You Guys, Dance Music Isn't All the Same

June 19, 2014 By:
You Guys, Dance Music Isn't All the Same
Image By: Ethan Miller

Dance music: that loud stuff they play at clubs and raves. It all just sounds like "unce unce unce," right? Wrong.

Electronic music has been around since the late 19th century, and all its various genres and subgenres have a long history of evolution. Here's a rundown of some of the most prominent genres to get you acquainted:


Drum and Bass
160-180 bpm

DnB is characterized by fast breakbeats with deep bass lines. The genre emerged in England in the mid '90s with influence from reggae music. Expect fast, head-bopping music. DnB heads live and die for this stuff. Don't mess with them. 

Subgenres: Liquid DnB, Jungle, Darkstep


140 bpm

Dubstep started in late '90s by a group of South London teens. The pioneering producers include Skream, Benga, Digital Mystikz, Kode9, and Zed Bias. The dubstep sound features syncopated drum patterns and heavy, sub bass frequencies.

Subgenres: Drumstep, Brostep, Chillstep


118-135 bpm

House music originated in Chicago in the early '80s. With countless subgenres within it, house is probably the biggest genre of dance music. It's mostly melodic and upbeat, without the harsh and heavy baselines of DnB and dubstep. Fun and easy to dance to, everyone loves a bit of house music.

Subgenres: Deep House, Progressive House, Chicago House, French House, Electro House, Ghetto House, Acid House, Witch House, etc.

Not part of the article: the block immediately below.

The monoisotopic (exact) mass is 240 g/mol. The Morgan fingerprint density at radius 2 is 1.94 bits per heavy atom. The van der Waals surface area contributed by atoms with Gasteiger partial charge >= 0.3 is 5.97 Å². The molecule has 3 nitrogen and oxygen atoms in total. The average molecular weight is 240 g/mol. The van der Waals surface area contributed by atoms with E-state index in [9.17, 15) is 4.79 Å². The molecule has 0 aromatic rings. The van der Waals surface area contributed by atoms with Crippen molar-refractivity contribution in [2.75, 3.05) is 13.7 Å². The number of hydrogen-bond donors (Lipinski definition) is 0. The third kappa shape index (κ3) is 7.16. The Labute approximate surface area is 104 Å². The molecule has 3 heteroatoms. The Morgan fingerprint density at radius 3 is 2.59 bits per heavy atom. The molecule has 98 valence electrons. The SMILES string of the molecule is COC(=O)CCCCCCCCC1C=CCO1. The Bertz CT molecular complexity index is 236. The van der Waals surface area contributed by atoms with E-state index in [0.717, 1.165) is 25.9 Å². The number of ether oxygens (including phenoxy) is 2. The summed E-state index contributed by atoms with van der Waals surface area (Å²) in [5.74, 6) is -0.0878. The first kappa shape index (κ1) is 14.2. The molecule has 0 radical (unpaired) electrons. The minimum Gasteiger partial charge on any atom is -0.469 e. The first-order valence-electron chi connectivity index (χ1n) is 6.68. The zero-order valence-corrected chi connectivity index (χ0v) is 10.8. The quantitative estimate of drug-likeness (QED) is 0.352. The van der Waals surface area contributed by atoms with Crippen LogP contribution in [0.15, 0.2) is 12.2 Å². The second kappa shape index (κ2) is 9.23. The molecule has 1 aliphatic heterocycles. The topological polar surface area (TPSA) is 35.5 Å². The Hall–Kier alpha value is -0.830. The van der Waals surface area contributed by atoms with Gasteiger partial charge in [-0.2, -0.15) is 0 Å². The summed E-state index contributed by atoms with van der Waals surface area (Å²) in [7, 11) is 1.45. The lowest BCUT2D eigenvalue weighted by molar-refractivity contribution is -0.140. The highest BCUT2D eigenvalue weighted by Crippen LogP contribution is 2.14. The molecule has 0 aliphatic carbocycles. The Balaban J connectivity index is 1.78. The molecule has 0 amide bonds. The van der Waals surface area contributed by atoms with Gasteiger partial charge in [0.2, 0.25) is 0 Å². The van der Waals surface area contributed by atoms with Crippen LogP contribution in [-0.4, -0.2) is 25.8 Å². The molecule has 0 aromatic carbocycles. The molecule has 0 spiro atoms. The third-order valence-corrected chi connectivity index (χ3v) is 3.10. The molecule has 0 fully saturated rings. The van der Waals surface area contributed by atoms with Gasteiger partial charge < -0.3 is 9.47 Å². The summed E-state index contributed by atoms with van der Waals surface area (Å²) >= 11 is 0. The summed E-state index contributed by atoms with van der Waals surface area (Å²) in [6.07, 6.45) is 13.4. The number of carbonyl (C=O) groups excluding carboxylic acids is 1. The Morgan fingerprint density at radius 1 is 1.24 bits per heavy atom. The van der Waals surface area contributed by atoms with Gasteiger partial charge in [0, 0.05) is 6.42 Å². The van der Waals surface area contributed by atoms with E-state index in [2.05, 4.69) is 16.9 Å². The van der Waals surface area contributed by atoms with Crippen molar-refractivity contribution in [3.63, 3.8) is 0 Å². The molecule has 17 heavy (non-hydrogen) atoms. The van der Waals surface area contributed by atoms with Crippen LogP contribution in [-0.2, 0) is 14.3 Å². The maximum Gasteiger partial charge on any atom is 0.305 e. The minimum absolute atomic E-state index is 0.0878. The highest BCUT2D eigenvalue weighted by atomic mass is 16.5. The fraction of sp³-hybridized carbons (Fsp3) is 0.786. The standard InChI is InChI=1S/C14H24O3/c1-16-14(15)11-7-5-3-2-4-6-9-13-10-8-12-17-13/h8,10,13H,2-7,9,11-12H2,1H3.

120-150 bpm

Techno is more minimalistic and repetitive, with a steady 4/4 beat. People are very selective of what is considered techno. For the most authentic techno, head to the legendary all-night club in Berlin called Berghain.

Subgenres: Tech House, Minimal Techno, Detroit Techno


125-160 bpm

Trance is the most melodic, euphoric genre of dance music. It usually features atmospheric melodies building on one another, with pretty female vocals laced on top. Trance fans are part of #trancefam. They are all about PLUR (peace, love, unity, respect).

Subgenres: Acid Trance, Euro-Trance, Futurepop, Balearic


U.K. Garage
130-135 bpm

Garage originated in England in the early '90s and features a distinctive shuffling percussion. It combines 4/4 rhythms and breakbeats, which create the shuffling sound. The genre saw a decline during the mid-2000s, but key players have brought back the genre in the form of future garage (i.e. Disclosure).

Subgenres: U.K. Funky, Future Garage, 2 Step, Grime


140 bpm 

Trap flooded dance music in 2012 with its 808 kick drums and skittering triple hi-hats. As dubstep's popularity was declining in the US, trap rose quickly. Then came Baauer's "Harlem Shake," which became a viral hit around the world. Trap is all about "turning up."

Subgenres: Hardstyle Trap, Festival Trap


Future Beats 

Also referred to as post-dubstep, this genre is more experimental and forward-thinking. You can pretty much put future in front of any genre. Future trap, future garage, future dubstep. Future beats has grown in popularity in the past few years. Some key players include Jamie xx, Kaytranada, Ryan Hemsworth, and Giraffage.

Subgenres: Future Trap, Future Dubstep, Future Garage, Future DnB


115 bpm

Disco dance music pays tribute to 1970-80s disco and boogie. Dubstep pioneer Skream even converted to the genre when he left dubstep behind. Daft Punk brought disco-influenced sounds to the mainstream in tracks like "Get Lucky."

Subgenres: Nu-Disco, Indie Dance, Disco House


145-160 bpm

Juke originates from Chicago, and it is a faster variant of Ghetto House. The Teklife artists have been essential in the rise of juke. The death of Teklife's DJ Rashad earlier this year brought even more spotlight to the genre.